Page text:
Weeks ago I got an email from Sarah Vinnett. After reading my article, she wrote to me about her family and some of the trials that they overcame. It definitely gave me a heads-up. Thank you Sarah for being so open. Appreciate you allowing me to publicly share your story.
My name is Sarah, or in Japanese 聖良. I’m half Creole (my Father is from New Orleans) and half Japanese (my Mother is from Japan, specifically the Kansai area). I grew up here in California. My identity as a child was that I was the daughter of an Asian woman, since my Mother raised us alone. But I quickly understood the world didn’t see me that way. We were Brown, had curly, kinky hair that my mother didn’t know what to do with and we would always hear as much. We went to a Japanese bilingual Emersion school in the heart of San Francisco, California, which now as an adult, I’m very thankful for. Our school was a blend of students with new age thinking parents and it became our little haven. But we eventually had to venture out. Our middle and high schools were predominantly Asian (mostly Chinese). And the process of understanding our identity changed all over again. We became other, because “Black and Brown could not be Asian.” Our mother would often console us, wiped our confused tears and say, “You are both (black and Asian), don’t let anyone tell you any different.” We tried to continue to study our Mother’s culture by taking Japanese in middle and high school. Now my twin sister actually lives there. She’s at a well-known private school in Kyoto.
We used to visit Japan a lot as children and my Mother had similar stories to tell like you and your family. People would come up to us in super markets wanting to touch us, because we were so “かわいい”, Saying things like, “Oh, they look like dolls” or “What are you going to do about their hair…poor you!” My Mother, knowing where she was and how she was being perceived, always responded respectfully and kindly. But we eventually stopped visiting. With four people (in our family) it’s easily $8,000+ and for a single mother that’s not ideal. As a young adult my sister and I eventually went back (ages 16, 18, 20 etc.) and it didn’t feel like the fun Japan that I remembered. Playing with my cousins was a distant dream, maybe memories I made up. It was kind of a small wave of culture shock for sure. My sister and I stayed with our grandparents in a small town, about 30 minutes away from Osaka. Everyone stared everywhere we went. In the same way you described, curious but cautious, and it helped that we were usually surrounded by our cousins and grandparents.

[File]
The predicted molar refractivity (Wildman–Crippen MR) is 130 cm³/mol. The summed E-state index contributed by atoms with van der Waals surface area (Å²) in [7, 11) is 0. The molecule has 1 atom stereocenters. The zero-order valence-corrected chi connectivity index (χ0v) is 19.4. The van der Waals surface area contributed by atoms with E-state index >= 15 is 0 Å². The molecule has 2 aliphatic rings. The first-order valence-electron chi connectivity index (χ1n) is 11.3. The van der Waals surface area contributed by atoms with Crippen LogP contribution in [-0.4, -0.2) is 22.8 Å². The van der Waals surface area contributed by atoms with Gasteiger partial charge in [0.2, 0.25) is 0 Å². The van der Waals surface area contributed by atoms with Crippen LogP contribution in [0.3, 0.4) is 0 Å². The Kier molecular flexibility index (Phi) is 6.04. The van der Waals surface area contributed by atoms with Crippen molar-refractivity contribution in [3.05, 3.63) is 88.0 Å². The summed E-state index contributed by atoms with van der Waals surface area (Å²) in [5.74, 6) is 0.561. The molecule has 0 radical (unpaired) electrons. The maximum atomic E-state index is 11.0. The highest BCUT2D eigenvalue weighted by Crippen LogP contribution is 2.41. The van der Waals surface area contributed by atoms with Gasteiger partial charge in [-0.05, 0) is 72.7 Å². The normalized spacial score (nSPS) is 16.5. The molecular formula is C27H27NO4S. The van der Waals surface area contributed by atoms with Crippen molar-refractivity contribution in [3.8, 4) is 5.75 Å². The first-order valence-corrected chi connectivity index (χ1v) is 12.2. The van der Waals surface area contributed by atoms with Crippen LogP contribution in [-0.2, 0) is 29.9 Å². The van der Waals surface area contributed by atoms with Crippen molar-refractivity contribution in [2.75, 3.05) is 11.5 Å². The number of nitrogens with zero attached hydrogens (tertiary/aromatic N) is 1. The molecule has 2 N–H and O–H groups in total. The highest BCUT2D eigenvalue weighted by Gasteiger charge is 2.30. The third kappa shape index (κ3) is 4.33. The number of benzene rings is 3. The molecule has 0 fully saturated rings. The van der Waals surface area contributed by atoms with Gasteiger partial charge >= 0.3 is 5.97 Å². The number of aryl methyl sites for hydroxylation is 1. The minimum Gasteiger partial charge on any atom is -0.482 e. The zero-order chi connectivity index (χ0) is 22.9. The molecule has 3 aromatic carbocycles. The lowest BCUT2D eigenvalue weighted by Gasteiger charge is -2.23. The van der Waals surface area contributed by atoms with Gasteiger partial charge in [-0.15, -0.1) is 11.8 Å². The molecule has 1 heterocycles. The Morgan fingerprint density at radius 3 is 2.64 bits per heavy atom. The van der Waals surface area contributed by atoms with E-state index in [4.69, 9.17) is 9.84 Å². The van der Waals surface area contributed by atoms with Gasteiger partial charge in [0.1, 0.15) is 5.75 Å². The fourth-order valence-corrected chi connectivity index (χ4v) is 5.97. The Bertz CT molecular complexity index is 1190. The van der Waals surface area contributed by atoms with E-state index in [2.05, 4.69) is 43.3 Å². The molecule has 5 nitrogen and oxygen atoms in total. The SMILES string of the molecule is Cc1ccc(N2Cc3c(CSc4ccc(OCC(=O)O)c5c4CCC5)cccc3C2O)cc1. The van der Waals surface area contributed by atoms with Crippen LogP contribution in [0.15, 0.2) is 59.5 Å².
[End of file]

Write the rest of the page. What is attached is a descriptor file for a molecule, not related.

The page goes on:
But when Momo (my twin sister) and I started taking trips to just visit friends, the experience was different all over again. Since it was just us two, people figured that we were unknowing “外人.” They’d speak about us, and think we couldn’t understand them (we’re not fluent, but speak and read enough to get around Japan for 2-3 weeks with little trouble). When Momo began living there, she’d call me almost in tears. No matter where she was in Kyoto people would look at her hair (which she’s decided to keep straight while living there), her skin (that by most definitions is quite fair), and her tattoos (she has a very visible one on her arm). She’s been there for school now for almost two years, and has learned to say “F@$& it! Stare if you want, don’t stand next to me if you don’t want to, I won’t hurt you…I’m a citizen here too, and I’m just different. If you can’t deal with it, that’s your issue, not mine”. This has very much become her mantra.
And back home here, I am still apart of the Japanese bilingual church we grew up in. Where all are welcome, but as kids it was certainly another haven for us especially. I hope it’s ok for me to share our experiences. Your beautiful daughter will be growing up in a crazy world (for many reasons) but hopefully in a changing and more understanding one than we did. We were certainly afforded many blessings, in having so many Asian communities…specifically Japanese bilingual ones, but it was tough. We came out more empathetic, understanding of differences, and with pride in both our cultures (even without one parent to teach it to us). So I guess my hope is that our story may help yours. Being biracial is a constant place of limbo it seems, never black enough for some, too black for others, and the same vice versa. But I hope you, your family and your daughter will find communities in which you feel valid, heard, and welcome. Many blessings to you and yours. お大事に！
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